Cannabis Doing Good unites cannabis companies and Colorado non-profits to minimize the impacts of the coronavirus 

Social responsibility, equality for all, and neighborhood engagement have long been pillars in the cannabis world. The plant brings people together in a unique and for many, a spiritual way unlike anything else. It is no surprise therefore that as the era of legalization has led to many businesses within the sector to dedicate themselves to these virtues, even in times of great crisis.

Cannabis Doing Good, a Colorado-based platform, is dedicated to providing opportunities for companies within the cannabis industry to connect and collaborate with their communities. 

Cannabis Doing Good (CDG) envisions a new standard for those wishing to demonstrate a commitment to sustainability, equity, and compassion. Through their local engagement fundraising events, digital campaigns, and annual awards show, CDG strives to highlight marijuana businesses going the extra mile in their quest to be purpose-driven.

“Magic really is possible when we put businesses, consumers [including patients], and nonprofits in a room together,” says Courtney Mathis, founder and CEO of Cannabis Doing Good. “Social responsibility and community engagement can often feel like a big lift, regardless of company size. We wanted to create a network of cannabis and community members who could forge collaborations and work together to meet community needs.”

In response to the ongoing coronavirus pandemic, the Colorado-based group has launched a statewide “CDG Gives” initiative, partnering with a number of cannabis brands, retailers, and service providers with the common goal of raising $15,000 to be shared by three non-profit resources – Urban Peak, MetroCaring and Friends In Weed.

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“We wanted to raise money for the highest priority issues–supporting the unhoused, the food insecure, and frontline workers,” Mathis told SWEET JANE. She adds that while not all organizations are willing or able to accept donations from cannabis businesses, the trio of groups they’ve selected has welcomed them with open arms.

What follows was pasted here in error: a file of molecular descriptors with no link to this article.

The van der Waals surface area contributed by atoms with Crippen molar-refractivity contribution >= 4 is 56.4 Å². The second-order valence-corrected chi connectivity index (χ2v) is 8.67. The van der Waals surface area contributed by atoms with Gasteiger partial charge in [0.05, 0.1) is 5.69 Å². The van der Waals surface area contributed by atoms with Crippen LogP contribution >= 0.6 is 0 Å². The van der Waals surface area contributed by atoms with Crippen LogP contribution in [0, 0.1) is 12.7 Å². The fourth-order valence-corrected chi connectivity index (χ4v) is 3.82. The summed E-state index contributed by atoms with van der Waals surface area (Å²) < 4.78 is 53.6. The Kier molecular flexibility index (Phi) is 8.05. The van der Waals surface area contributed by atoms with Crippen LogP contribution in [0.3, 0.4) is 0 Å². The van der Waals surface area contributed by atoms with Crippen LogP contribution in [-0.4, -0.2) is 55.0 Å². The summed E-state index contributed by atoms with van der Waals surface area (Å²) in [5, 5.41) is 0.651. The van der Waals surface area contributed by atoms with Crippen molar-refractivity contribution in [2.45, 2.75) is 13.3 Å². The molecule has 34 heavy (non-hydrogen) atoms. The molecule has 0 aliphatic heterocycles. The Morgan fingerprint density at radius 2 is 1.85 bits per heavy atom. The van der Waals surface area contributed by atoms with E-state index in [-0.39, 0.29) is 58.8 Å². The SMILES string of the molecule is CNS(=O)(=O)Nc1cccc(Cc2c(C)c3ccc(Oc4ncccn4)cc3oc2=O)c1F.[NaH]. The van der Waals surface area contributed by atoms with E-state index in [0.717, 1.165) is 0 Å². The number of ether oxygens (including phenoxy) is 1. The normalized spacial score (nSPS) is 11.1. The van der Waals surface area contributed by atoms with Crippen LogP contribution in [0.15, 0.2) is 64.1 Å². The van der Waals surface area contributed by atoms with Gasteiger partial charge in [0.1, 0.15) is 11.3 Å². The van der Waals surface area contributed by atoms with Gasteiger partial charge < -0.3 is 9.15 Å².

CDG partners

“We were grateful to Urban Peak and to Metro Caring for recognizing our sector’s desire to contribute to the community and letting us be a part of the amazing work they do,” she says. “We wish it was easy to find partners, but when you are in cannabis, there are many hurdles, legalities, and perceptions that often cause nonprofits not to work with us.”

The CDG Gives Initiative runs through the end of May. Participating companies include Cookies, Veritas Farms, 1906, Vicente Sederberg, Lightshade dispensary, and more.

“It’s interesting that global events often spark connection and giving … why not all the time?” wondered Maureen McNamara, Founder & Chief Facilitator of Cannabis Trainers, a CDG Gives partner businesses that trains budtenders. “I support Cannabis Doing Good because they are inviting people to be deeply connected to and caring for their community. All. The. Time. Certainly even more so now.”

Venturing out to a dispensary is not necessary to support CDG Gives. Individual donations can also be made online for people wishing to get involved from home.

“We really believe in the power of individuals to generate social impact, particularly our cannabis consumers and patients,” Mathis says. “We find that the cannabis community is already inclined towards community outreach, caring deeply for people, the planet, and using their dollar to support purpose.”

CDG Covid hashtag

The team at Cannabis Doing Good is hopeful for the future. Their CDG Gives Initiative is two-thirds of the way toward their fundraising goal as of mid-May. They plan on launching their Cannabis Doing Good Standard later this year as well as a membership platform in order to offer even more ways to showcase their commitments to social responsibility.

For now, Mathis is encouraging people to do what it takes to get through the pandemic, reminding us we may be apart but will always be together. 

“We encourage individuals to wear their masks, check-in on neighbors and the elderly, share food or cook meals for those having a hard day, and offer grace to everyone’s own experience of the crisis,” adds Mathis.

 

Photography courtesy of Cannabis Doing Good

Rachelle Gordon

Rachelle Gordon is a writer focusing on the cannabis industry. She has been featured in High Times, Cannabis Now Magazine, and the inaugural issue of SWEET JANE. Rachelle’s favorite strains include Tangie and GMO. Find out more about her at www.rachellegordon.net